Cleaning up abandoned oil and gas wells: The infrastructure program includes $4.7 billion to remediate aging oil and gas wells, creating new jobs while simultaneously curbing climate-warming methane emissions. Pennsylvania, the birthplace of the modern oil industry, is home to over 200,000 “orphan” and abandoned oil and gas wells will receive a minimum of $330 million. ORVI calculates that this program has the potential to create 3,960 jobs for pipefitters, operating engineers, and construction workers in Pennsylvania annually.
Retrofitting homes, businesses, and schools: New federal infrastructure spending will invest up to $5 billion in projects to create energy efficiency jobs. ORVI research has demonstrated how targeted funding for energy efficiency investments has fueled a local economy to increase local job and economic growth levels to twice the national rate. Additional investments in energy efficiency, generated by the Regional Greenhouse Gas Initiative (RGGI), could supplement federal funding, and yield even stronger growth. Both federal and RGGI funds could be leveraged with private investments to create thousands of new construction jobs, delivering homeowners and businesses energy cost savings that are reinvested locally.
Building out broadband in rural communities: Reimagine Appalachia highlighted the critical role that roadband access plays in rural economic development. States are already investing $10 billion from the American Rescue Plan Act in broadband and the federal infrastructure bill is funding $65 billion for broadband deployment and adoption. Broadband investments will create thousands of construction jobs in the short term and help rural small businesses to grow in the long term.
There are challenges ahead. Federal infrastructure project implementation will require the development of local investment strategies and consensus among local officials, business leaders, organized skill labor, and others to maximize long term growth and private sector participation.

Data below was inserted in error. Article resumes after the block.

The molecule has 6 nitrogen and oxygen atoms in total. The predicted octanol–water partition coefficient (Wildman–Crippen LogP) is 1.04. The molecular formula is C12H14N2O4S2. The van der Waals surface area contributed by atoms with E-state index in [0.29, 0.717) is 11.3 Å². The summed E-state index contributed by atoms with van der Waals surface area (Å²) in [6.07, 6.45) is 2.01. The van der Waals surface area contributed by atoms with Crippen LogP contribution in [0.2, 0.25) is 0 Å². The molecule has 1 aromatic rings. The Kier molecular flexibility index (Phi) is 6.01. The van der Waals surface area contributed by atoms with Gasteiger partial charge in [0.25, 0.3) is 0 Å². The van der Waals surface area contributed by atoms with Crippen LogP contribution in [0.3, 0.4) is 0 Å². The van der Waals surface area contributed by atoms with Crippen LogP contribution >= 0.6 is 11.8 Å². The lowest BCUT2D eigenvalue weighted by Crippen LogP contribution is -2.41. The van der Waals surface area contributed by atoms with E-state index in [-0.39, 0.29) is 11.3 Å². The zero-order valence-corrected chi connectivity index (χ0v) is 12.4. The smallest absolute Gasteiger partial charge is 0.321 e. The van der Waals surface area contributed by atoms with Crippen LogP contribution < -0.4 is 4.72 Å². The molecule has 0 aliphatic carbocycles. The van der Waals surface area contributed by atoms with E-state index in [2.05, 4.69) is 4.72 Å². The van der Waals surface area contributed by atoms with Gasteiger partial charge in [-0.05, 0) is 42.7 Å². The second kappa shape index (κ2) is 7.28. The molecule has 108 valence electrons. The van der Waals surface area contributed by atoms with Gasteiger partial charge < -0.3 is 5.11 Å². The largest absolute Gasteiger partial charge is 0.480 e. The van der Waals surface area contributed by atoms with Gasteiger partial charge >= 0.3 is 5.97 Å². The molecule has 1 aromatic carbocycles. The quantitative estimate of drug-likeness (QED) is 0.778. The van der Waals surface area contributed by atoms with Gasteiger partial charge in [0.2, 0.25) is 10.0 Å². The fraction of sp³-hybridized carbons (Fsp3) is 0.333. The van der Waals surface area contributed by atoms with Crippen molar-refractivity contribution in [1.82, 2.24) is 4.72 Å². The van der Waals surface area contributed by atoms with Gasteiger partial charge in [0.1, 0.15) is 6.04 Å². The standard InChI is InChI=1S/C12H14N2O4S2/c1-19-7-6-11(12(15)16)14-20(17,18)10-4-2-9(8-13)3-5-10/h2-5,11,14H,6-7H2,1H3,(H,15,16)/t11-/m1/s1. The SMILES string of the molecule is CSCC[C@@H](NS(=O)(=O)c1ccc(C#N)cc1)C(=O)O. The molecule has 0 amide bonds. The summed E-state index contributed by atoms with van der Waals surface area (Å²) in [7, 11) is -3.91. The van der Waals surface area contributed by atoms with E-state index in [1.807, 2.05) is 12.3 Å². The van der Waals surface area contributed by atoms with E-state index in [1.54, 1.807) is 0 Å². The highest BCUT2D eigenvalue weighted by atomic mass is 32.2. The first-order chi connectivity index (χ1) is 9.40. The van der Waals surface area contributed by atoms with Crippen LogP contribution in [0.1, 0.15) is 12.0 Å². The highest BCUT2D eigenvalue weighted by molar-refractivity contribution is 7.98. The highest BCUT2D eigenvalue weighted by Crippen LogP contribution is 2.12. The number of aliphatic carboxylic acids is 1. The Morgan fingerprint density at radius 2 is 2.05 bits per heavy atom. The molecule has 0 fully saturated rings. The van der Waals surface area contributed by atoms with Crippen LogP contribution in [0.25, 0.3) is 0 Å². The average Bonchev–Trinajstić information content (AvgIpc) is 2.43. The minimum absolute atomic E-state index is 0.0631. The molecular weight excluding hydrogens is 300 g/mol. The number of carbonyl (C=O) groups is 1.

Some local leaders are already tackling these challenges and developing consensus-based investment strategies and identifying specific projects. Federal and state agencies are prepared to engage with local coal communities to identify and implement construction projects in all four of these construction intensive business sectors. Additional proposed RGGI funding for coal community economic revitalization may become available in 2022.
Pennsylvania has been a national leader on energy technology development and economic innovation since the beginning of the industrial era. Our coal community officials, businesses and skilled workforce are in the driver’s seat: they can seize these new investment opportunities to create thousands of local blue-collar jobs in 2022.
Rather than playing a blame game on the state energy market economics, let’s all get to work now on investing in our shared infrastructure to build a more prosperous Pennsylvania.
Joseph Cullen is a Research Fellow at the Ohio River Valley Institute, a progressive think-tank based in Pittsburgh.